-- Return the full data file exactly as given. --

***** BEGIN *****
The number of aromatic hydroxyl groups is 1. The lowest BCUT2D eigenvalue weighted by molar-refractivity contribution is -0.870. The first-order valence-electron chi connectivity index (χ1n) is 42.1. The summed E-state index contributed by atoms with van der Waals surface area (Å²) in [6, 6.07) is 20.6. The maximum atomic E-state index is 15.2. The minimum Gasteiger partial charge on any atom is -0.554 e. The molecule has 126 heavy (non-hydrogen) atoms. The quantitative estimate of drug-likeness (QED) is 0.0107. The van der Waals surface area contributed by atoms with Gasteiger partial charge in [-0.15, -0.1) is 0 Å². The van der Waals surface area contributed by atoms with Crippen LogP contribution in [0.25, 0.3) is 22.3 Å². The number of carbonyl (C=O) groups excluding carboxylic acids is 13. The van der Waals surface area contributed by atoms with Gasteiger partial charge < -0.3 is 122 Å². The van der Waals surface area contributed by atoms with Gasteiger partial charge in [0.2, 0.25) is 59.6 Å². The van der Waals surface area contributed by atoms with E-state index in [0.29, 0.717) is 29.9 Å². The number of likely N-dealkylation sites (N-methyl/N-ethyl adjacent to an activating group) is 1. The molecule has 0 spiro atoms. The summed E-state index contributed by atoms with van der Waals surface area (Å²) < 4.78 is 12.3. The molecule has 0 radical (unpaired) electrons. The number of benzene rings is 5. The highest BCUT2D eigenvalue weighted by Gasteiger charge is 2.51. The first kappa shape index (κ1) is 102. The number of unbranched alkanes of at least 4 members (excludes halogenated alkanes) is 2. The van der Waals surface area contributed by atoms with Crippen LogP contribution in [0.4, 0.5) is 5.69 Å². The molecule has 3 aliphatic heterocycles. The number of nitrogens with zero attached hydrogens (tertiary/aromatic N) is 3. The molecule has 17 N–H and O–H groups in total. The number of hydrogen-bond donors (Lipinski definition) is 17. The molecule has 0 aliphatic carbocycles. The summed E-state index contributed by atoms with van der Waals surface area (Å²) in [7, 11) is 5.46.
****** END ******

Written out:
The number of aromatic hydroxyl groups is 1. The lowest BCUT2D eigenvalue weighted by molar-refractivity contribution is -0.870. The first-order valence-electron chi connectivity index (χ1n) is 42.1. The summed E-state index contributed by atoms with van der Waals surface area (Å²) in [6, 6.07) is 20.6. The maximum atomic E-state index is 15.2. The minimum Gasteiger partial charge on any atom is -0.554 e. The molecule has 126 heavy (non-hydrogen) atoms. The quantitative estimate of drug-likeness (QED) is 0.0107. The van der Waals surface area contributed by atoms with Gasteiger partial charge in [-0.15, -0.1) is 0 Å². The van der Waals surface area contributed by atoms with Crippen LogP contribution in [0.25, 0.3) is 22.3 Å². The number of carbonyl (C=O) groups excluding carboxylic acids is 13. The van der Waals surface area contributed by atoms with Gasteiger partial charge < -0.3 is 122 Å². The van der Waals surface area contributed by atoms with Gasteiger partial charge in [0.2, 0.25) is 59.6 Å². The van der Waals surface area contributed by atoms with E-state index in [0.29, 0.717) is 29.9 Å². The number of likely N-dealkylation sites (N-methyl/N-ethyl adjacent to an activating group) is 1. The molecule has 0 spiro atoms. The summed E-state index contributed by atoms with van der Waals surface area (Å²) < 4.78 is 12.3. The molecule has 0 radical (unpaired) electrons. The number of benzene rings is 5. The highest BCUT2D eigenvalue weighted by Gasteiger charge is 2.51. The first kappa shape index (κ1) is 102. The number of unbranched alkanes of at least 4 members (excludes halogenated alkanes) is 2. The van der Waals surface area contributed by atoms with Crippen LogP contribution in [0.4, 0.5) is 5.69 Å². The molecule has 3 aliphatic heterocycles. The number of nitrogens with zero attached hydrogens (tertiary/aromatic N) is 3. The molecule has 17 N–H and O–H groups in total. The number of hydrogen-bond donors (Lipinski definition) is 17. The molecule has 0 aliphatic carbocycles. The summed E-state index contributed by atoms with van der Waals surface area (Å²) in [7, 11) is 5.46.